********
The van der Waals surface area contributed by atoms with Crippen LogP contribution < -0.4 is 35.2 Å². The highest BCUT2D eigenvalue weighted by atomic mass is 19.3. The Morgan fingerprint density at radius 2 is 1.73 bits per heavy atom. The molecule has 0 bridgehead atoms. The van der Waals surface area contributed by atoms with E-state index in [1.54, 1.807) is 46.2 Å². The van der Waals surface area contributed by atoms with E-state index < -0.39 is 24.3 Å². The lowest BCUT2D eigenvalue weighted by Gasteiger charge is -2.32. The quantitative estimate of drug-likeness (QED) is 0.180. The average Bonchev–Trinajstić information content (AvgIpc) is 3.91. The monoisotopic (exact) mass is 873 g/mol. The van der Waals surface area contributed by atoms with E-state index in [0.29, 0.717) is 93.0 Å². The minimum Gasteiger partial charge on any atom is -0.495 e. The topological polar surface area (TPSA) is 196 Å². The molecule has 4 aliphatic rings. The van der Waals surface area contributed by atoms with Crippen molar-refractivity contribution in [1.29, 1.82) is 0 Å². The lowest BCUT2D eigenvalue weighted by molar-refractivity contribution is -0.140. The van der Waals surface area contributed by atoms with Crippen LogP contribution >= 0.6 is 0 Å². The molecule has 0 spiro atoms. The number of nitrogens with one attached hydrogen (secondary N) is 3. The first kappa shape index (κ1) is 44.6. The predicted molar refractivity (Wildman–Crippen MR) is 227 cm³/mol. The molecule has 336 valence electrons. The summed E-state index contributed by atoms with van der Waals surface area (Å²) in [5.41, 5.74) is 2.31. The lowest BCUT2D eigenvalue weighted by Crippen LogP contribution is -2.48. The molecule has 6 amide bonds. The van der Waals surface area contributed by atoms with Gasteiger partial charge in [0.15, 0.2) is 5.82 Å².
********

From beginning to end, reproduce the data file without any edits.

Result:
The van der Waals surface area contributed by atoms with Crippen LogP contribution < -0.4 is 35.2 Å². The highest BCUT2D eigenvalue weighted by atomic mass is 19.3. The Morgan fingerprint density at radius 2 is 1.73 bits per heavy atom. The molecule has 0 bridgehead atoms. The van der Waals surface area contributed by atoms with E-state index in [1.54, 1.807) is 46.2 Å². The van der Waals surface area contributed by atoms with E-state index < -0.39 is 24.3 Å². The lowest BCUT2D eigenvalue weighted by Gasteiger charge is -2.32. The quantitative estimate of drug-likeness (QED) is 0.180. The average Bonchev–Trinajstić information content (AvgIpc) is 3.91. The monoisotopic (exact) mass is 873 g/mol. The van der Waals surface area contributed by atoms with E-state index in [0.29, 0.717) is 93.0 Å². The minimum Gasteiger partial charge on any atom is -0.495 e. The topological polar surface area (TPSA) is 196 Å². The molecule has 4 aliphatic rings. The van der Waals surface area contributed by atoms with Crippen molar-refractivity contribution in [1.29, 1.82) is 0 Å². The lowest BCUT2D eigenvalue weighted by molar-refractivity contribution is -0.140. The van der Waals surface area contributed by atoms with Crippen LogP contribution >= 0.6 is 0 Å². The molecule has 0 spiro atoms. The number of nitrogens with one attached hydrogen (secondary N) is 3. The first kappa shape index (κ1) is 44.6. The predicted molar refractivity (Wildman–Crippen MR) is 227 cm³/mol. The molecule has 336 valence electrons. The summed E-state index contributed by atoms with van der Waals surface area (Å²) in [5.41, 5.74) is 2.31. The lowest BCUT2D eigenvalue weighted by Crippen LogP contribution is -2.48. The molecule has 6 amide bonds. The van der Waals surface area contributed by atoms with Gasteiger partial charge in [0.15, 0.2) is 5.82 Å².